There is a correlation between risk, return and impact on financial markets, according to Impact Investment Exchange’s (IIX) Durreen Shahnaz – and issuance like December’s ‘orange bond’ can make money while supporting the right causes.
Speaking with ANZ MD, Institutional Australia & PNG, Tammy Medard on podcast ahead of International Women’s Day (IWD) in March, Shahnaz said the success of the five Women’s Livelihood Bonds – of which the ‘orange’ bond is the latest – showed potential rewards are there for investors willing to step into the space.
“There is a correlation with risk, return and impact,” she said. “Meaning your risk actually goes down if you can show deeper impact in the community, with the women [and] with the climate.
“And the fact that you'll get your return, if the three are correlated.”
The ‘orange bond’ is a four-year, $US50 million issue of sustainable debt structured under the Orange Bond Principles, aimed at supporting almost 300,000 women across Asia and Africa move to “more sustainable, climate-resistant livelihoods”.
You can listen to the second part of the conversation on podcast below. You can find part one here.
A key goal of the orange bond was to be completely transparent, Shahnaz said, offering investors confidence their funds would be used appropriately – and in line with the stated principles.
IIX wanted “absolutely 100 per cent transparency,” she said. In some cases, this was a challenge.
“The reality is there they are constituencies out there where, for them, it's a little scary, the transparency, right?” she said.
But IIX was adamant toward “the whole notion of data and transparency” - and “really showing the correlation between that and the risk of the investment,” Shahnaz said.
For Shahnaz, giving the global South a voice – and its women “a seat at the table” – was another key goal of the orange bond. “I say that with a lot of pride,” she said.
Much of the impact investment activity has thus far been from the global north, Shahnaz said.
“And even when there have been conversations about women or gender-lens investing, it is all basically women sitting in London or New York,” she said. “And very few women of colour.”
The orange bond helps to rectify that, she said.
Medard said the COVID-19 era had helped people around world better understand “how interconnected we are”.
It also helped highlight “the communities that have, and the communities that have not”, she said.
“Women probably [suffered] a bit more than men during COVID,” she said. “Whether it's because of the type of work they typically do, that demands they work harder and more hours than ever before… but also then having the caring responsibilities for their own children.
“They really bore the brunt of COVID.”
For businesses, a key lesson of that period was the importance of choices and the impact those choices have on the people and environment around us.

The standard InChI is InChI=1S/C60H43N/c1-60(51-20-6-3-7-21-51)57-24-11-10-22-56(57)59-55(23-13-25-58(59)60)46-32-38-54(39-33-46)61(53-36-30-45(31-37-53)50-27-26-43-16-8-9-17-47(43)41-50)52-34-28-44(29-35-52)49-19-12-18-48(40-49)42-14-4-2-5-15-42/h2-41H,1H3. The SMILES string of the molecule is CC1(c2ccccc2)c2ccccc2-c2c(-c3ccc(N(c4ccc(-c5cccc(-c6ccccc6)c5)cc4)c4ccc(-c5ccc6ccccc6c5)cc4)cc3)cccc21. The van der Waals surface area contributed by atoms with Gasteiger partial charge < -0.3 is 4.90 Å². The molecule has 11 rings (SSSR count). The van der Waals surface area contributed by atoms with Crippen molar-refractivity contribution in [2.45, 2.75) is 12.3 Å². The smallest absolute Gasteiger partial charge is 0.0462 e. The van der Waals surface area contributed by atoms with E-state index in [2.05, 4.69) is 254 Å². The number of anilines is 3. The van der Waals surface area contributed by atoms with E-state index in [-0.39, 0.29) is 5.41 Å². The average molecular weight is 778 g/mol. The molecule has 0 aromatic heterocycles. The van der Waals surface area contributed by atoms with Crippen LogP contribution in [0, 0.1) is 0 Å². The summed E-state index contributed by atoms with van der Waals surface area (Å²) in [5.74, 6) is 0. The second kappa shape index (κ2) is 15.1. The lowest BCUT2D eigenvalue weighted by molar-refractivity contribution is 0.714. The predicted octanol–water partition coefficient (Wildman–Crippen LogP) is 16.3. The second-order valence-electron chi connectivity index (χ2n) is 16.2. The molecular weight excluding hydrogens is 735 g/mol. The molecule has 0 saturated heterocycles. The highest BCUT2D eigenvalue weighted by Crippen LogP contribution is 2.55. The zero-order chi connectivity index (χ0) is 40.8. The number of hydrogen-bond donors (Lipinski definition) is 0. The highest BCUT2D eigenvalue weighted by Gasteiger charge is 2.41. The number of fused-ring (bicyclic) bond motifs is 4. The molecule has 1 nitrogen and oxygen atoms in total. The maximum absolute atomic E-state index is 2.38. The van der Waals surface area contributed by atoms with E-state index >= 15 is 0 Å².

“When we walk into a shop, we have choices [around] how sustainable our habits are, the things that we buy, the things that we consume,” she said.
“That has really started to drive change in how big corporates are thinking about their own supply chains, or thinking about the impact that they're having in the community.”
That’s affecting corporate thinking about “how they also invest and give back,” Medard said. “That is a huge change.”
That’s particularly clear in the way many superannuation funds are selecting where to invest, she said. For banks, that’s a sign they need to listen up.
“We need to be able to create the financial markets to support this,” Medard said.
“It's really important to see evolving regulation and evolving transparency, and the coalition of the willing to be transparent and making sure that we have the right reporting tools.”
Programs like the WLB series are critical for driving that change, she said.
“I think that's what I like so much about the Orange Bond initiative,” Medard said. “It's driving that and saying, ‘here's what we stand for: join us if you're ready for it, or go somewhere else if you're not’.”
This year’s IWD theme is ‘embracing equity’. For Medard, the orange bond is a key step toward the kind of equity we need to see more of.
“[The theme is] saying, ‘let's not just sit back and perhaps think it inside our head, but actually lean in and do something to drive that equity in our society’,” she said.
That’s what’s needed to get to where we need to be, Medard said
“I think what the five bonds have done is exactly that,” she said. “I'm really encouraged about how far we've come, this partnership between ANZ and IIX. And I think there's so much more to go.”
That new kind of thinking is what will drive the future of impact investing, according to Shahnaz.
“Maybe if you're more inclusive [in your investment], then guess what? It actually helps reduce the risk, if you're actually helping a community,” she said. “Maybe the community will make sure the organisation actually thrives.”
“For us as a group in financial markets, we need to start thinking a little differently, and sharing that with investors.”
Listen to the podcast above to find out more.
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